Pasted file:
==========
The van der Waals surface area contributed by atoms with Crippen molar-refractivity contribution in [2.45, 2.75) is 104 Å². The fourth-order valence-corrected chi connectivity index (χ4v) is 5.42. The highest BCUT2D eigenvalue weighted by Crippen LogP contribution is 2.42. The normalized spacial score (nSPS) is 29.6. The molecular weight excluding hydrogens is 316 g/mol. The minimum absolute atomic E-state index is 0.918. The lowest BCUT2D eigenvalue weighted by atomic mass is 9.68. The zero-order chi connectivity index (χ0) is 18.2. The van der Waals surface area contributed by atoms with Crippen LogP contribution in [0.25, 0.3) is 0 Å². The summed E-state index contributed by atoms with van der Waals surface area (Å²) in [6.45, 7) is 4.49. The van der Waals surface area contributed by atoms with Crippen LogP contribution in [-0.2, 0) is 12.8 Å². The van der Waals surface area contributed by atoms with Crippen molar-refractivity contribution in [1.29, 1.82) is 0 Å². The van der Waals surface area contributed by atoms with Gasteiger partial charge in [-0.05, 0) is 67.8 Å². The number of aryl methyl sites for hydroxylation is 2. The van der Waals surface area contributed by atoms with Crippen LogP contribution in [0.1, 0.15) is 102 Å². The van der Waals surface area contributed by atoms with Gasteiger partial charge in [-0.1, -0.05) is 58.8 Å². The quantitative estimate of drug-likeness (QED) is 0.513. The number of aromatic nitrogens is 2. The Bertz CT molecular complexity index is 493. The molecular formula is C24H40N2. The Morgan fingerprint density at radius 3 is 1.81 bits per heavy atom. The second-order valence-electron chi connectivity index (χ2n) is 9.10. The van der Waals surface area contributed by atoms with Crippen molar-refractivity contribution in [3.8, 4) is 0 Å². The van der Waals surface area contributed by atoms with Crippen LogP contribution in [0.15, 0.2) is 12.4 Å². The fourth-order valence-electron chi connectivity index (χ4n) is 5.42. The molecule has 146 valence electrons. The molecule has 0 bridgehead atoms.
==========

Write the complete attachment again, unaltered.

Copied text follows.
The van der Waals surface area contributed by atoms with Crippen molar-refractivity contribution in [2.45, 2.75) is 104 Å². The fourth-order valence-corrected chi connectivity index (χ4v) is 5.42. The highest BCUT2D eigenvalue weighted by Crippen LogP contribution is 2.42. The normalized spacial score (nSPS) is 29.6. The molecular weight excluding hydrogens is 316 g/mol. The minimum absolute atomic E-state index is 0.918. The lowest BCUT2D eigenvalue weighted by atomic mass is 9.68. The zero-order chi connectivity index (χ0) is 18.2. The van der Waals surface area contributed by atoms with Crippen LogP contribution in [0.25, 0.3) is 0 Å². The summed E-state index contributed by atoms with van der Waals surface area (Å²) in [6.45, 7) is 4.49. The van der Waals surface area contributed by atoms with Crippen LogP contribution in [-0.2, 0) is 12.8 Å². The van der Waals surface area contributed by atoms with Crippen molar-refractivity contribution in [1.29, 1.82) is 0 Å². The van der Waals surface area contributed by atoms with Gasteiger partial charge in [-0.05, 0) is 67.8 Å². The number of aryl methyl sites for hydroxylation is 2. The van der Waals surface area contributed by atoms with Crippen LogP contribution in [0.1, 0.15) is 102 Å². The van der Waals surface area contributed by atoms with Gasteiger partial charge in [-0.1, -0.05) is 58.8 Å². The quantitative estimate of drug-likeness (QED) is 0.513. The number of aromatic nitrogens is 2. The Bertz CT molecular complexity index is 493. The molecular formula is C24H40N2. The Morgan fingerprint density at radius 3 is 1.81 bits per heavy atom. The second-order valence-electron chi connectivity index (χ2n) is 9.10. The van der Waals surface area contributed by atoms with Crippen molar-refractivity contribution in [3.8, 4) is 0 Å². The van der Waals surface area contributed by atoms with Crippen LogP contribution in [0.15, 0.2) is 12.4 Å². The fourth-order valence-electron chi connectivity index (χ4n) is 5.42. The molecule has 146 valence electrons. The molecule has 0 bridgehead atoms.